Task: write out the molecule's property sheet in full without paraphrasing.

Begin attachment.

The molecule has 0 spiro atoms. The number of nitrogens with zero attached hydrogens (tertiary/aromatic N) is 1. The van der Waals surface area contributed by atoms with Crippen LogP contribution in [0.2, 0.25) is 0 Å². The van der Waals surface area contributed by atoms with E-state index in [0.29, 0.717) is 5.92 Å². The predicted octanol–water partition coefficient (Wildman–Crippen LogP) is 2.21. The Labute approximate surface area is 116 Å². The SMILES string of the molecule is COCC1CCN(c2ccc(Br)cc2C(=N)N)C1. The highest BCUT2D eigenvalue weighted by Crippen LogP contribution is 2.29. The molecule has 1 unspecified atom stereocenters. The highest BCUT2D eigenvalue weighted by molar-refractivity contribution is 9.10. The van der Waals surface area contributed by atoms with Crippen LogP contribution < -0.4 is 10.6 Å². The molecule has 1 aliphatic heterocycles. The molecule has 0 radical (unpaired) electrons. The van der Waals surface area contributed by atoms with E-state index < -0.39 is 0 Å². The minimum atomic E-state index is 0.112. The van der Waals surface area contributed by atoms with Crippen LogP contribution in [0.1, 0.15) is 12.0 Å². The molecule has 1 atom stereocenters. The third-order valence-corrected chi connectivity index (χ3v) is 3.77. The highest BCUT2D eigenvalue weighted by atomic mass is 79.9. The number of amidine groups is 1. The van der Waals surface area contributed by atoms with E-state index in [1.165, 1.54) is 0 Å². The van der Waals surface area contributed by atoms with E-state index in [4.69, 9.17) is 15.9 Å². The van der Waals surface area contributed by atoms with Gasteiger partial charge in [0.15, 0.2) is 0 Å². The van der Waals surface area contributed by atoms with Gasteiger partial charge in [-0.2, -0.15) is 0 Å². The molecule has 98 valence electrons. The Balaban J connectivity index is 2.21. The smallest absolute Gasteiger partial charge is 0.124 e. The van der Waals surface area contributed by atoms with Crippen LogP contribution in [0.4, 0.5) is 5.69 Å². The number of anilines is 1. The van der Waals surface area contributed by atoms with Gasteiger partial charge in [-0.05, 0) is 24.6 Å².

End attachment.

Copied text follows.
The molecule has 0 spiro atoms. The number of nitrogens with zero attached hydrogens (tertiary/aromatic N) is 1. The van der Waals surface area contributed by atoms with Crippen LogP contribution in [0.2, 0.25) is 0 Å². The van der Waals surface area contributed by atoms with E-state index in [0.29, 0.717) is 5.92 Å². The predicted octanol–water partition coefficient (Wildman–Crippen LogP) is 2.21. The Labute approximate surface area is 116 Å². The SMILES string of the molecule is COCC1CCN(c2ccc(Br)cc2C(=N)N)C1. The highest BCUT2D eigenvalue weighted by Crippen LogP contribution is 2.29. The molecule has 1 unspecified atom stereocenters. The highest BCUT2D eigenvalue weighted by molar-refractivity contribution is 9.10. The van der Waals surface area contributed by atoms with Crippen LogP contribution < -0.4 is 10.6 Å². The molecule has 1 aliphatic heterocycles. The molecule has 0 radical (unpaired) electrons. The van der Waals surface area contributed by atoms with E-state index < -0.39 is 0 Å². The minimum atomic E-state index is 0.112. The van der Waals surface area contributed by atoms with Crippen LogP contribution in [0.1, 0.15) is 12.0 Å². The molecule has 1 atom stereocenters. The third-order valence-corrected chi connectivity index (χ3v) is 3.77. The highest BCUT2D eigenvalue weighted by atomic mass is 79.9. The number of amidine groups is 1. The van der Waals surface area contributed by atoms with E-state index in [1.165, 1.54) is 0 Å². The van der Waals surface area contributed by atoms with E-state index in [4.69, 9.17) is 15.9 Å². The van der Waals surface area contributed by atoms with Gasteiger partial charge in [0.15, 0.2) is 0 Å². The van der Waals surface area contributed by atoms with Gasteiger partial charge in [-0.2, -0.15) is 0 Å². The molecule has 98 valence electrons. The Balaban J connectivity index is 2.21. The smallest absolute Gasteiger partial charge is 0.124 e. The van der Waals surface area contributed by atoms with Crippen LogP contribution in [0.4, 0.5) is 5.69 Å². The number of anilines is 1. The van der Waals surface area contributed by atoms with Gasteiger partial charge in [-0.05, 0) is 24.6 Å².